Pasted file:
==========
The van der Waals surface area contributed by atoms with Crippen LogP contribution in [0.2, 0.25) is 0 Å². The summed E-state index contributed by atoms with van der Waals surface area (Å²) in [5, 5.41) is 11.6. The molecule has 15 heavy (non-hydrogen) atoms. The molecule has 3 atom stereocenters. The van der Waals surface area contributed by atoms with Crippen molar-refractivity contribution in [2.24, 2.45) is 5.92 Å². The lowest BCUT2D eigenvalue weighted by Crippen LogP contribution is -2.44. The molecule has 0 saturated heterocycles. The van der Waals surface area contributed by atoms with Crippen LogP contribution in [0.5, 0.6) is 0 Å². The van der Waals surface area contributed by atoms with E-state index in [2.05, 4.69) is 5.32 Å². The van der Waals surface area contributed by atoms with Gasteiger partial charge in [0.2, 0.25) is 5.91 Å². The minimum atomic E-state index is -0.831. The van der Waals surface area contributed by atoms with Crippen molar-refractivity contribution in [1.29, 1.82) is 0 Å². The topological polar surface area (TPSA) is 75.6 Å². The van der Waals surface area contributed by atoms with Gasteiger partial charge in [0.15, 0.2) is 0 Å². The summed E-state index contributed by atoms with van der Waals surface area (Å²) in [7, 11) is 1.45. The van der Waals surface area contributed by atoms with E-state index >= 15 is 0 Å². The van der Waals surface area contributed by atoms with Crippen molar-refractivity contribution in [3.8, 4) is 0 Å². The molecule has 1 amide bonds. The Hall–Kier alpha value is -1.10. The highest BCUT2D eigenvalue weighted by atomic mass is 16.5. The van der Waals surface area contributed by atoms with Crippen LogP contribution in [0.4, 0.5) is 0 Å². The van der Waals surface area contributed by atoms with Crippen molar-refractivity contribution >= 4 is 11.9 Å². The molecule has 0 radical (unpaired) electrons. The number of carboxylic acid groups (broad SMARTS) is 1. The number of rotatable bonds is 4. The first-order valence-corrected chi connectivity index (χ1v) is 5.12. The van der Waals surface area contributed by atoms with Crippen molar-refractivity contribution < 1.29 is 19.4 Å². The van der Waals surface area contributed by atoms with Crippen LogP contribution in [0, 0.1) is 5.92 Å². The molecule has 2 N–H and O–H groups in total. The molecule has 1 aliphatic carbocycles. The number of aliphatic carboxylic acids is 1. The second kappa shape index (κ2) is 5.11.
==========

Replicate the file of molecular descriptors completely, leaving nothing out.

The van der Waals surface area contributed by atoms with Crippen LogP contribution in [0.2, 0.25) is 0 Å². The summed E-state index contributed by atoms with van der Waals surface area (Å²) in [5, 5.41) is 11.6. The molecule has 15 heavy (non-hydrogen) atoms. The molecule has 3 atom stereocenters. The van der Waals surface area contributed by atoms with Crippen molar-refractivity contribution in [2.24, 2.45) is 5.92 Å². The lowest BCUT2D eigenvalue weighted by Crippen LogP contribution is -2.44. The molecule has 0 saturated heterocycles. The van der Waals surface area contributed by atoms with Crippen LogP contribution in [0.5, 0.6) is 0 Å². The van der Waals surface area contributed by atoms with E-state index in [2.05, 4.69) is 5.32 Å². The van der Waals surface area contributed by atoms with Gasteiger partial charge in [0.2, 0.25) is 5.91 Å². The minimum atomic E-state index is -0.831. The van der Waals surface area contributed by atoms with Crippen molar-refractivity contribution in [1.29, 1.82) is 0 Å². The topological polar surface area (TPSA) is 75.6 Å². The van der Waals surface area contributed by atoms with Gasteiger partial charge in [0.15, 0.2) is 0 Å². The summed E-state index contributed by atoms with van der Waals surface area (Å²) in [7, 11) is 1.45. The van der Waals surface area contributed by atoms with E-state index >= 15 is 0 Å². The van der Waals surface area contributed by atoms with Crippen molar-refractivity contribution in [3.8, 4) is 0 Å². The molecule has 1 amide bonds. The Hall–Kier alpha value is -1.10. The highest BCUT2D eigenvalue weighted by atomic mass is 16.5. The van der Waals surface area contributed by atoms with Crippen LogP contribution in [0.4, 0.5) is 0 Å². The van der Waals surface area contributed by atoms with Crippen molar-refractivity contribution >= 4 is 11.9 Å². The molecule has 0 radical (unpaired) electrons. The number of carboxylic acid groups (broad SMARTS) is 1. The number of rotatable bonds is 4. The first-order valence-corrected chi connectivity index (χ1v) is 5.12. The van der Waals surface area contributed by atoms with Crippen molar-refractivity contribution < 1.29 is 19.4 Å². The van der Waals surface area contributed by atoms with Crippen LogP contribution in [0, 0.1) is 5.92 Å². The molecule has 2 N–H and O–H groups in total. The molecule has 1 aliphatic carbocycles. The number of aliphatic carboxylic acids is 1. The second kappa shape index (κ2) is 5.11.